116 3rd St SE
Cedar Rapids, Iowa 52401
An Iowa dog breeder hoarded 500 sick, malnourished dogs in unsanitary conditions, feds say: 'Shocking cruelty'
The poodle panted and whined as the scorching sun beat down on the southern Iowa driveway this past summer. The heat index reached 119 degrees, and the dog sat caged in a transport crate for what could have been hours, investigators said.
It was even hotter inside, where puppies yelped — their heart rates high and frantic. Water bowls held brown liquid; flies circled moldy food; gnats and other bugs infested straw beds; and water leaked from the ceiling onto the gaping floorboards, soaking stray wood shavings, according to a federal indictment.
Daniel Gingerich hoarded more than 500 dogs throughout his multiple properties in Southern Iowa’s Seymour, west of Centerville, which were all in equally poor condition, the American Society for the Prevention of Cruelty to Animals said last week.
In a federal indictment filed in late September accusing Gingerich of violating the Animal Welfare Act, prosecutors described in graphic detail the dead, malnourished and injured dogs found on his properties.
The puppy mill operator agreed last Tuesday to surrender all his animals. He now is permanently banned from breeding and selling dogs, according to court documents. It is unclear if or when he is due back in court.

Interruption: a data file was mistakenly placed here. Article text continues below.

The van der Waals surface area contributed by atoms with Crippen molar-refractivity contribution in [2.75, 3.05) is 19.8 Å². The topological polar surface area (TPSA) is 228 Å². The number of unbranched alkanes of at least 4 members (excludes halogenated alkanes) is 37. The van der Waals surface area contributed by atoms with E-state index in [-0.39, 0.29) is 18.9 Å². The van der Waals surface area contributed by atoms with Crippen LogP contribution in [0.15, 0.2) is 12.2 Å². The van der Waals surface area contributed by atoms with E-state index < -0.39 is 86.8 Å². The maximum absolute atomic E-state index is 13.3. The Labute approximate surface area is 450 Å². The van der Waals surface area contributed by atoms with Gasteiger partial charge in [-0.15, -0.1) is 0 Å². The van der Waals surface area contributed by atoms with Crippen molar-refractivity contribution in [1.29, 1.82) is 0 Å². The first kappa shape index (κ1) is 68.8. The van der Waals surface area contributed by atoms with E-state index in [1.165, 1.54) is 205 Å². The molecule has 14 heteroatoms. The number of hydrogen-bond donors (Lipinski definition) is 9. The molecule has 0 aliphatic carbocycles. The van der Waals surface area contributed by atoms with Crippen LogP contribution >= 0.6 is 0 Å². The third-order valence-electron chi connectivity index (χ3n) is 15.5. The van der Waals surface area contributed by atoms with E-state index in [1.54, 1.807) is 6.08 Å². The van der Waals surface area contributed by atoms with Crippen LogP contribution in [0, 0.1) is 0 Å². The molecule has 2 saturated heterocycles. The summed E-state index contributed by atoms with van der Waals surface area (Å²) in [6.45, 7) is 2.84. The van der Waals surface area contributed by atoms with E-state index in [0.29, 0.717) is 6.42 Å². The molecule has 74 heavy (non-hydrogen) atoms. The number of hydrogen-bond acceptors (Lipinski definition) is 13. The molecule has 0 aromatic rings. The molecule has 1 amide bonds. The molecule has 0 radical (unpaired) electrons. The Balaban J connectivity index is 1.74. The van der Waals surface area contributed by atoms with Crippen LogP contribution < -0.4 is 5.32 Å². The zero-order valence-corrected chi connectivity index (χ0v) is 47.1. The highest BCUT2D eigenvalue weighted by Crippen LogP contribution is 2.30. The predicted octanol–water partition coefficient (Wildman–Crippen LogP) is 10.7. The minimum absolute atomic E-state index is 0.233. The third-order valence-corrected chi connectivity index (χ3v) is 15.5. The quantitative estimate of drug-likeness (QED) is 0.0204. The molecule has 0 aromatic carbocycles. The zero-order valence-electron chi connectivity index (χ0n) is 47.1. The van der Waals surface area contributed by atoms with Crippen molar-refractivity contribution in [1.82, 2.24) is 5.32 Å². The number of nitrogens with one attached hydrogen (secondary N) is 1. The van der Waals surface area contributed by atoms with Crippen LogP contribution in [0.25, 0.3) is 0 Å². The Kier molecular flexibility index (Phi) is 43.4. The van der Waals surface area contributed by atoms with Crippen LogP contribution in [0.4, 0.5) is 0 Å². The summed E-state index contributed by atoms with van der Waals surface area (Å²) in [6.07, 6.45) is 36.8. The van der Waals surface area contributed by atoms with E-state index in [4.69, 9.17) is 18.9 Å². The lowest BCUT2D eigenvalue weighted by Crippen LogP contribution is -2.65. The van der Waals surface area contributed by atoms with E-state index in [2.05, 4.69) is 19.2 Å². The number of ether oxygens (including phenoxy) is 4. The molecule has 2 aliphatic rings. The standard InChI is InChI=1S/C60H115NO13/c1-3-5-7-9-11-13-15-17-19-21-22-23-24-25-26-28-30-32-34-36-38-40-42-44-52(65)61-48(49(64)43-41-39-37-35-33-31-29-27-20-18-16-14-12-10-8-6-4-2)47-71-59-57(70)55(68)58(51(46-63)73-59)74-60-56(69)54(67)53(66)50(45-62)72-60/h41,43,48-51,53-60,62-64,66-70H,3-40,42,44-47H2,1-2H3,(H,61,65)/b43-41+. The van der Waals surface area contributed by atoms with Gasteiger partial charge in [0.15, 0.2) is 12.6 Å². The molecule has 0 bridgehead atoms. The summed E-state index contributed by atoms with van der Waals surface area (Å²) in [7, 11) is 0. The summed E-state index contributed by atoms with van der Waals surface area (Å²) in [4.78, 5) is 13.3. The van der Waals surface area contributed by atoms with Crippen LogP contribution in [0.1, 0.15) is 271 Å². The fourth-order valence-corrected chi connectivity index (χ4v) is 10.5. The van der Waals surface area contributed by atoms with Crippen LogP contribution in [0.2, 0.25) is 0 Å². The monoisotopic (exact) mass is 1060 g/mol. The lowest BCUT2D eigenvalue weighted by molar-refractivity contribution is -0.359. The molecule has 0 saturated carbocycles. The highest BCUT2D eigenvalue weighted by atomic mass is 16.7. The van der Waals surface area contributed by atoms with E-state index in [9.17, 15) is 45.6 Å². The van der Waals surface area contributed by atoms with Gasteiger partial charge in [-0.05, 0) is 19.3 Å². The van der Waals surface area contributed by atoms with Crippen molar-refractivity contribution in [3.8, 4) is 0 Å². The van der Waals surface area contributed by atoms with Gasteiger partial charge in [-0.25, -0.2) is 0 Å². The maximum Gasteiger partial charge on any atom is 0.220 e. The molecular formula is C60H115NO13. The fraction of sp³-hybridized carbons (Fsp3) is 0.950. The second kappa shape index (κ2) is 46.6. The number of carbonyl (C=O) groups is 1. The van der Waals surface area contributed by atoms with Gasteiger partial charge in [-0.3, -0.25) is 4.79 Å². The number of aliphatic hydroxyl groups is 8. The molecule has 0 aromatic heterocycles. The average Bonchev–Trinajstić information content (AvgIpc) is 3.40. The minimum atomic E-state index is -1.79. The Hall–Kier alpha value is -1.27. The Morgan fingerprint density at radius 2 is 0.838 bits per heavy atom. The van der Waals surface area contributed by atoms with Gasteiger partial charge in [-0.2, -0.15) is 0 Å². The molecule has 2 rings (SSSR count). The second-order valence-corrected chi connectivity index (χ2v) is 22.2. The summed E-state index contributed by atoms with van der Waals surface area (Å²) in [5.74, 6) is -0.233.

Gingerich, whose lawyer did not respond to a request for comment, received a breeding license in October 2019 from the U.S. Department of Agriculture, which is responsible for monitoring and inspecting breeder and broker facilities. According to the ASPCA, Gingerich's indictment is the latest example of the USDA's failed oversight of breeders. The nonprofit sued the department in June for failing to enforce the Animal Welfare Act, a 1966 federal law meant to ensure animals' safety.
ASPCA leaders allege the USDA allowed breeders' violations to go unreported and unpunished. The nonprofit claims unfit dog dealers had not been penalized since 2017, despite evidence of abuse.